URL is a TLA for "Universal Resource Locator", which is e-speak for the kind of address you specify in order to find something on a remote machine. There are several kinds of URL's, but all have the same form:

This is an HTTP (hypertext transfer protocol) address native to the WWW. The first element after the characteristic double-slash is the Internet address of the machine where the file is to be found; the subsequent elements specify the exact filename on the machine in question; that the last element ends in *.html tells you that this is a genuine WWW resource with the text formatted in Hypertext Markup Language. Other forms of addresses begin with distinctive terms, but all can be reached from WWW-browsing software:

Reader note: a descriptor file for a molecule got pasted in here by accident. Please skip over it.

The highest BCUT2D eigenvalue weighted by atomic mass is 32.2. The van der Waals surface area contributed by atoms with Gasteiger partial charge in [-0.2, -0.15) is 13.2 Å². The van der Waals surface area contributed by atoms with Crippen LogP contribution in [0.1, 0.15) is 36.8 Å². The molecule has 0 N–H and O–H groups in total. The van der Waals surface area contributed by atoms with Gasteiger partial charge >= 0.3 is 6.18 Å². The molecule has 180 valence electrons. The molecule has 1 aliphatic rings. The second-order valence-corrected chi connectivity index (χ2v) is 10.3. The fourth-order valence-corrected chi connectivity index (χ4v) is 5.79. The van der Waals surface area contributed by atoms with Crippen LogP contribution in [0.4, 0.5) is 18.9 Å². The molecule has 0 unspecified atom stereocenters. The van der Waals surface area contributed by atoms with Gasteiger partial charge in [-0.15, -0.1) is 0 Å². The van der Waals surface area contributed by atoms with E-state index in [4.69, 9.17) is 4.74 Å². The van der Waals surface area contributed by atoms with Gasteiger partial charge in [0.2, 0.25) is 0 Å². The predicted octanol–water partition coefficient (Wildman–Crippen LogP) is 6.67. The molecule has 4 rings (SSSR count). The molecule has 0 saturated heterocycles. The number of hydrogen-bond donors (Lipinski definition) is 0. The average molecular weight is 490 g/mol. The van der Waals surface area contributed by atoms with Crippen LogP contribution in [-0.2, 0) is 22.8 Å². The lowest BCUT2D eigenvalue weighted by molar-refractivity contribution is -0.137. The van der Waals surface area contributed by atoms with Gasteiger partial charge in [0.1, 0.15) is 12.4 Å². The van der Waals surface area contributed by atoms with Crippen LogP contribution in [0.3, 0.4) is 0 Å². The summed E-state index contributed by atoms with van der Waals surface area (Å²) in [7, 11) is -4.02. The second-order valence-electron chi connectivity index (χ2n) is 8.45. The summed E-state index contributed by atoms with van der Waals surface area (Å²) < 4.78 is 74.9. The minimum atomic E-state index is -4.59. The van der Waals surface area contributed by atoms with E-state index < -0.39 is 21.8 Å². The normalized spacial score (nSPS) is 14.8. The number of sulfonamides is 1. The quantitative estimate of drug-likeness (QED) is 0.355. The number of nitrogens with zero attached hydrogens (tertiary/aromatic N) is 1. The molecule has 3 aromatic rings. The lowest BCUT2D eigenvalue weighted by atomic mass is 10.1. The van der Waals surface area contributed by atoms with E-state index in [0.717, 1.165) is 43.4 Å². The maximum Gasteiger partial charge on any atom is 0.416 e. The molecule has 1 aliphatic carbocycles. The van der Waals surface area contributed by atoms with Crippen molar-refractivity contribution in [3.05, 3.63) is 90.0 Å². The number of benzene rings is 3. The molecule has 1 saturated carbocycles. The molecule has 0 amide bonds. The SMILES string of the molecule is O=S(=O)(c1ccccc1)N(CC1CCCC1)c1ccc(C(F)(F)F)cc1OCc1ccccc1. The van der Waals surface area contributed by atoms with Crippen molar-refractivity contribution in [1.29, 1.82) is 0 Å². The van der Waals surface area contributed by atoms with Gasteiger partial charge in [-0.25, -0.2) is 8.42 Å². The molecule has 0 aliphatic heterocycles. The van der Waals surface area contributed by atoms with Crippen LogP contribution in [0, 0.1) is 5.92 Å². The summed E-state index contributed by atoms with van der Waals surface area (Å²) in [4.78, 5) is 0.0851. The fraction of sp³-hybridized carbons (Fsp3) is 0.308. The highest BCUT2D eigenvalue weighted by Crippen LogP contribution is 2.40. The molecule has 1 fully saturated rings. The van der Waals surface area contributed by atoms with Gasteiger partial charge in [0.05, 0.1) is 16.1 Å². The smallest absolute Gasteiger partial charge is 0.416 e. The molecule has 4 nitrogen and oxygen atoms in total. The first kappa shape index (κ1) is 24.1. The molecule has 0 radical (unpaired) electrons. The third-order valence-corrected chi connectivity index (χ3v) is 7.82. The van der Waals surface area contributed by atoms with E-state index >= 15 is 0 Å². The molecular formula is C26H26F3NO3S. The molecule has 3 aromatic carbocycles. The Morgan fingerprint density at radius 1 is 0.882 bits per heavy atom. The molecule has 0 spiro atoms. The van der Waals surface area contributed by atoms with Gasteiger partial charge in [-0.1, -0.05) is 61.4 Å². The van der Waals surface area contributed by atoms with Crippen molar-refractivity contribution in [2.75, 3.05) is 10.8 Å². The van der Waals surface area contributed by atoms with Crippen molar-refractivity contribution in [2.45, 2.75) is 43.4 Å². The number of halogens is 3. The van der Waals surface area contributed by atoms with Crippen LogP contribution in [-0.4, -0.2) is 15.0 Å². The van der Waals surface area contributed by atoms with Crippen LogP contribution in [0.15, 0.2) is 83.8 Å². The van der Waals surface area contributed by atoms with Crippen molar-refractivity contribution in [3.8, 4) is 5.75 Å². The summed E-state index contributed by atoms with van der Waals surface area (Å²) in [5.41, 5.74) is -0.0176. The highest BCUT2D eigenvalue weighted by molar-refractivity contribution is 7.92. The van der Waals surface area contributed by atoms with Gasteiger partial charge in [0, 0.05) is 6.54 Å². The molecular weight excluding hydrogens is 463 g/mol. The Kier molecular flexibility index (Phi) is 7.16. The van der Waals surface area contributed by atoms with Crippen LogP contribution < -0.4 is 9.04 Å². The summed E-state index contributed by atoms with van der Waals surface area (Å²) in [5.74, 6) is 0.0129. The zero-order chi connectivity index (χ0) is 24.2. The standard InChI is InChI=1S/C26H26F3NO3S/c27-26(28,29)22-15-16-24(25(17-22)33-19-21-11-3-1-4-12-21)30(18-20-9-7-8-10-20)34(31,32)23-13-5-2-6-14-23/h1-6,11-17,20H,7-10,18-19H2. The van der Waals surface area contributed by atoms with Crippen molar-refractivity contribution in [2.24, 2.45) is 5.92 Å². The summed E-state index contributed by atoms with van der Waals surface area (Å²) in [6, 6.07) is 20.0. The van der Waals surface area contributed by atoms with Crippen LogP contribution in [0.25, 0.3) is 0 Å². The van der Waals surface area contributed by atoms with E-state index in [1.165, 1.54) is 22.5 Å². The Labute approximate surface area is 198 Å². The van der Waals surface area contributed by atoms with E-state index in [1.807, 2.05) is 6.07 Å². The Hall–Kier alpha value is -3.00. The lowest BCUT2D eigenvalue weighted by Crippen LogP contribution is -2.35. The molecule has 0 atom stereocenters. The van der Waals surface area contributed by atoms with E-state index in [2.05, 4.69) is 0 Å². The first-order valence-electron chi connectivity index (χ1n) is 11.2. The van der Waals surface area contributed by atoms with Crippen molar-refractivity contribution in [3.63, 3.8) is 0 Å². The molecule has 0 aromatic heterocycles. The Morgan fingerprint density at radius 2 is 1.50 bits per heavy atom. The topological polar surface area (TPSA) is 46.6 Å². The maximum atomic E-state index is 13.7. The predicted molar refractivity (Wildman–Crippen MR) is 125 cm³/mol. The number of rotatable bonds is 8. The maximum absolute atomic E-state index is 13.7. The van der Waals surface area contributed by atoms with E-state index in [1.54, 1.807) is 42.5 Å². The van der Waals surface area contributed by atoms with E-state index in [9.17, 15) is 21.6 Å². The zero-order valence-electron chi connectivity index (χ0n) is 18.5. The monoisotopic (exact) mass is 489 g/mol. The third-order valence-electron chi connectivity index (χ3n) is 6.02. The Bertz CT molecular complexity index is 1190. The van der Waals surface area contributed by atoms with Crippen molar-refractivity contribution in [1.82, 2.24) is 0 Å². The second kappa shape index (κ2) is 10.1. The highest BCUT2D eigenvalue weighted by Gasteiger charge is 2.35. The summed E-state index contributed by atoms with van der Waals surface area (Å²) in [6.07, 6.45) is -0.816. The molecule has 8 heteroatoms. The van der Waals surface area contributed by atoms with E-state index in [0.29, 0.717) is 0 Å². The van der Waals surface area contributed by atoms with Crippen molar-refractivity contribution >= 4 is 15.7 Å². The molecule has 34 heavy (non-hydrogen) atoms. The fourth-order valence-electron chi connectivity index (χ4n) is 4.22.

To avoid errors in copying these mystic runes, it is often a good idea to use the mark/copy feature of software common to all Macintoshes and to DOS machines running Windows, to copy and paste the exact series of characters from wherever you have found it to where you can store it.

Hotlists: But NOTE WELL: in Mosaic and Mosaic-like browsers, there is usually a "hotlist" feature -- if you are looking at a valuable resource on screen and want to come back, add it to your hotlist and it will be on a pulldown menu for every subsequent session on the same machine. (You may also delete obsolete items from your hotlist.)